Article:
4. The intellectual soul as comprehending universals, has a power extending to the infinite; therefore it cannot be limited by nature to certain fixed natural notions, or even to certain fixed means whether of defence or of clothing, as is the case with other animals, the souls of which are endowed with knowledge and power in regard to fixed particular things. Instead of all these, man has by nature his reason and his hands, which are "the organs of organs" (De Anima iii), since by their means man can make for himself instruments of an infinite variety, and for any number of purposes.
Objection: 1. It would seem that the intellectual soul is united to the body through the medium of accidental dispositions. For every form exists in its proper disposed matter. But dispositions to a form are accidents. Therefore we must presuppose accidents to be in matter before the substantial form; and therefore before the soul, since the soul is a substantial form.
2. Further, various forms of one species require various parts of matter. But various parts of matter are unintelligible without division in measurable quantities. Therefore we must suppose dimensions in matter before the substantial forms, which are many belonging to one species.
3. Further, what is spiritual is connected with what is corporeal by virtual contact. But the virtue of the soul is its power. Therefore it seems that the soul is united to the body by means of a power, which is an accident.
On the contrary Accident is posterior to substance, both in the order of time and in the order of reason, as the Philosopher says, Metaph. vii (Did. vi, 1). Therefore it is unintelligible that any accidental form exist in matter before the soul, which is the substantial form.
I answer that If the soul were united to the body, merely as a motor, there would be nothing to prevent the existence of certain dispositions mediating between the soul and the body; on the contrary, they would be necessary, for on the part of the soul would be required the power to move the body; and on the part of the body, a certain aptitude to be moved by the soul.
If, however, the intellectual soul is united to the body as the substantial form, as we have already said above (Article ), it is impossible for any accidental disposition to come between the body and the soul, or between any substantial form whatever and its matter. The reason is because since matter is in potentiality to all manner of acts in a certain order, what is absolutely first among the acts must be understood as being first in matter. Now the first among all acts is existence. Therefore, it is impossible for matter to be apprehended as hot, or as having quantity, before it is actual. But matter has actual existence by the substantial form, which makes it to exist absolutely, as we have said above (Article ). Wherefore it is impossible for any accidental dispositions to pre-exist in matter before the substantial form, and consequently before the soul.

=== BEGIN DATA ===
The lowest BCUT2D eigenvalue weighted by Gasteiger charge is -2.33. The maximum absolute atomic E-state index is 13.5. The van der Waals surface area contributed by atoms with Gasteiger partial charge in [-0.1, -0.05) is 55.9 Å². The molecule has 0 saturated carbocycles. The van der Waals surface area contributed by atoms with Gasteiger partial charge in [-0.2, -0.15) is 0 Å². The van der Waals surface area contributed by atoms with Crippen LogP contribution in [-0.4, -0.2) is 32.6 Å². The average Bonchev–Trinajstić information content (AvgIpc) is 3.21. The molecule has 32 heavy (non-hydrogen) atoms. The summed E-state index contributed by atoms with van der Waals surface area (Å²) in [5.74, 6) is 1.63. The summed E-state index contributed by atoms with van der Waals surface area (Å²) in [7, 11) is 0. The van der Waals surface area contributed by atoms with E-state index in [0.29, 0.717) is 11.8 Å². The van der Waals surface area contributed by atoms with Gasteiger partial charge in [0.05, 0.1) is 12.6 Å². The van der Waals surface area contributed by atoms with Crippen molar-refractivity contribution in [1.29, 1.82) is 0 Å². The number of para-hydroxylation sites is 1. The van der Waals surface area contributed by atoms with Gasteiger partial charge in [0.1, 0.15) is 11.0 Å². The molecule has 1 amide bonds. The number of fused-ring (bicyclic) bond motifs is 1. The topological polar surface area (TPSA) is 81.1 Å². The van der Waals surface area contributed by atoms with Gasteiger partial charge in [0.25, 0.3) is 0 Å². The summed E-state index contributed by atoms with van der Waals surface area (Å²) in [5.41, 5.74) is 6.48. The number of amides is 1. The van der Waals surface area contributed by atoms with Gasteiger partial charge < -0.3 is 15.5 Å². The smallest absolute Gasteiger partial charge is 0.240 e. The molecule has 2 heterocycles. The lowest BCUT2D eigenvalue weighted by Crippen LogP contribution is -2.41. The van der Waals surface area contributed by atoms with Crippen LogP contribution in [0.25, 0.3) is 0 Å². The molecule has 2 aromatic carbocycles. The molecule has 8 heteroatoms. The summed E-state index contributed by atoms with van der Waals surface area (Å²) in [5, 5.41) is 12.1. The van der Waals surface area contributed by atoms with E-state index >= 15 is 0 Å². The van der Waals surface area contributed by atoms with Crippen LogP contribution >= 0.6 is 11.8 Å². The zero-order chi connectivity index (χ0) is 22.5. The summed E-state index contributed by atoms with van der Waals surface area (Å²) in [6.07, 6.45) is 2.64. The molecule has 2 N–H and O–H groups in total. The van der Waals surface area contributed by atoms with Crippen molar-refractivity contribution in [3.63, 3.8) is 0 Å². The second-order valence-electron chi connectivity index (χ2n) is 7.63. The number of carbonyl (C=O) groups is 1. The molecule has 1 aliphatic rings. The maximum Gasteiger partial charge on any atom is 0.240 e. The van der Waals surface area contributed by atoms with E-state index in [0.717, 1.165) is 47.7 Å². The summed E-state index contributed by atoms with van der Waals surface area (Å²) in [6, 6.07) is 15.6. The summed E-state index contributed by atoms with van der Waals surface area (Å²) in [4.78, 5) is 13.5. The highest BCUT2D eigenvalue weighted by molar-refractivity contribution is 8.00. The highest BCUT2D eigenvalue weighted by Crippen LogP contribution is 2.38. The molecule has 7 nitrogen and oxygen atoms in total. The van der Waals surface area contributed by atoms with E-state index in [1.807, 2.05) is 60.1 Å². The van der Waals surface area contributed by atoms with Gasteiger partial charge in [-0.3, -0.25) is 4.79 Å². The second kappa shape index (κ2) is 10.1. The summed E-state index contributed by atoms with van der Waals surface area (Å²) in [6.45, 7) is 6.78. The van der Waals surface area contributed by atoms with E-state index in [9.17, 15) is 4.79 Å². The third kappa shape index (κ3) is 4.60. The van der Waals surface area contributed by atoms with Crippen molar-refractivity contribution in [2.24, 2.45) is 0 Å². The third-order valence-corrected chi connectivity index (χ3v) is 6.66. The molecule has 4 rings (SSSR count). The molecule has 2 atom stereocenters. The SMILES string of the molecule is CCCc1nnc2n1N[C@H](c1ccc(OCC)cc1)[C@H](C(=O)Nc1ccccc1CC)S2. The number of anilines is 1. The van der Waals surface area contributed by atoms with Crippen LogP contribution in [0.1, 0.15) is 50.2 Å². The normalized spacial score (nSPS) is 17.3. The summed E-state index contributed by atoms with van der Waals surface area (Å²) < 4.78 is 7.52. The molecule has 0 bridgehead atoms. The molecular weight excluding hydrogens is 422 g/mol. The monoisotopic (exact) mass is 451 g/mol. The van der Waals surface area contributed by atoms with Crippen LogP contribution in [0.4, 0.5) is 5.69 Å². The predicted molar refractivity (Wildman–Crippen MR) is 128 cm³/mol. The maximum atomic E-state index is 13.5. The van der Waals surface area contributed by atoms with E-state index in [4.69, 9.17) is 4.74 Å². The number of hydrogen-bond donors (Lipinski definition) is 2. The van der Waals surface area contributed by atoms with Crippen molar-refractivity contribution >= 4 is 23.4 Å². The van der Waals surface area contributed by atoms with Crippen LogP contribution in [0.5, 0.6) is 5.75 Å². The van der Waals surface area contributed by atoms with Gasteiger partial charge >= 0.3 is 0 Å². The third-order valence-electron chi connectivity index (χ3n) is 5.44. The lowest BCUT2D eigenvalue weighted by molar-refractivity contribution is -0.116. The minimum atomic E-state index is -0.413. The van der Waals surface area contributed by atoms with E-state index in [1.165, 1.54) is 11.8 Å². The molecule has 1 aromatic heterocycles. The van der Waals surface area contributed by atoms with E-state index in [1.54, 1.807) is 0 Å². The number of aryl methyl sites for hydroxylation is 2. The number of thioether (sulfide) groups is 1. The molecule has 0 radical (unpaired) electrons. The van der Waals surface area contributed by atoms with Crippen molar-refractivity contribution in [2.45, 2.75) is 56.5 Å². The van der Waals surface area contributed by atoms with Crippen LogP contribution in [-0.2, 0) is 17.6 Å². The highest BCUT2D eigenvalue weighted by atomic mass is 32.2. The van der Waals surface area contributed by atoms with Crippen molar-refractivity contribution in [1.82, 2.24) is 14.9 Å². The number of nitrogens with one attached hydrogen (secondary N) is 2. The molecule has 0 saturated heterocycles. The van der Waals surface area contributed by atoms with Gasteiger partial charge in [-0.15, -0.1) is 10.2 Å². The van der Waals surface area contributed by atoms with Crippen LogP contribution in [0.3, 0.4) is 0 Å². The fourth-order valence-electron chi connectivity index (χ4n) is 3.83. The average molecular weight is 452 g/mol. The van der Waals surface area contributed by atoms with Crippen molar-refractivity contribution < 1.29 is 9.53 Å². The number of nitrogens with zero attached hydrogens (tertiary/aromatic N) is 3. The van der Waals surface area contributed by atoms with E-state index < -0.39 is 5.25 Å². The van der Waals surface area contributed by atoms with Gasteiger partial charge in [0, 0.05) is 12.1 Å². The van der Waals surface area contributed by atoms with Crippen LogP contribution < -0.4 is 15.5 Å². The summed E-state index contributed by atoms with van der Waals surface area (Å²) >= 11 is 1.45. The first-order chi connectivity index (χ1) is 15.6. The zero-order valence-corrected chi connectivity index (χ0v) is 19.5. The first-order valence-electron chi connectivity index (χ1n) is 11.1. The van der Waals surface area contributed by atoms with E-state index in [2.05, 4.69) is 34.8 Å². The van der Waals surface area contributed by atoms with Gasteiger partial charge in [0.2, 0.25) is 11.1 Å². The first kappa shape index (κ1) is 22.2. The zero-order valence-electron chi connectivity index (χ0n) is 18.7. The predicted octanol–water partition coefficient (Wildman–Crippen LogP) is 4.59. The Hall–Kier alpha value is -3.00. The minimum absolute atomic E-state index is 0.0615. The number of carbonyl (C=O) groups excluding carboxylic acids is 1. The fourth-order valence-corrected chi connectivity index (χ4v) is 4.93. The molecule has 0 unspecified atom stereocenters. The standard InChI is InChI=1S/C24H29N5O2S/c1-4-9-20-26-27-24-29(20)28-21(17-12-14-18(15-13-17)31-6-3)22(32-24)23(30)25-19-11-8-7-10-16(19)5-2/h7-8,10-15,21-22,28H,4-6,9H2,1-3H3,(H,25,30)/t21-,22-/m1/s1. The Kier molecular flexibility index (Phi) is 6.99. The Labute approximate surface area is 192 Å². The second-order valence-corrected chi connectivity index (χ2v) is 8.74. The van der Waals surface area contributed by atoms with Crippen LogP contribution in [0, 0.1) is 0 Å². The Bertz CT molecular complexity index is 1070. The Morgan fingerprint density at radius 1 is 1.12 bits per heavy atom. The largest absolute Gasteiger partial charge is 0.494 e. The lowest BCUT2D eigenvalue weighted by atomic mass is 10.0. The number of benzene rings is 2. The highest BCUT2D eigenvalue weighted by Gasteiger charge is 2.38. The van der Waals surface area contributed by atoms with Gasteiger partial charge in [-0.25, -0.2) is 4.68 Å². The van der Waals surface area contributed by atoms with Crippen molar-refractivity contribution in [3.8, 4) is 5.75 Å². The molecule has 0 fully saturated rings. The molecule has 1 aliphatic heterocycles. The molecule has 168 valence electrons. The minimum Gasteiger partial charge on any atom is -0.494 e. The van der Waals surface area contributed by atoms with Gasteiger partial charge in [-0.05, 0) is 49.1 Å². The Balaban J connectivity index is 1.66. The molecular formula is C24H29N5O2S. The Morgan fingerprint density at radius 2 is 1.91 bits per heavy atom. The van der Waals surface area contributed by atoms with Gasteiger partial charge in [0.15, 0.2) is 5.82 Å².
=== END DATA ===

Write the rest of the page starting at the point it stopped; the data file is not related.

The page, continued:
Reply to Objection: 1. As appears from what has been already said (Article ), the more perfect form virtually contains whatever belongs to the inferior forms; therefore while remaining one and the same, it perfects matter according to the various degrees of perfection. For the same essential form makes man an actual being, a body, a living being, an animal, and a man. Now it is clear that to every "genus" follow its own proper accidents. Therefore as matter is apprehended as perfected in its existence, before it is understood as corporeal, and so on; so those accidents which belong to existence are understood to exist before corporeity; and thus dispositions are understood in matter before the form, not as regards all its effects, but as regards the subsequent effect.
2. Dimensions of quantity are accidents consequent to the corporeity which belongs to the whole matter. Wherefore matter, once understood as corporeal and measurable, can be understood as distinct in its various parts, and as receptive of different forms according to the further degrees of perfection. For although it is essentially the same form which gives matter the various degrees of perfection, as we have said (ad 1), yet it is considered as different when brought under the observation of reason.
3. A spiritual substance which is united to a body as its motor only, is united thereto by power or virtue. But the intellectual soul is united by its very being to the body as a form; and yet it guides and moves the body by its power and virtue.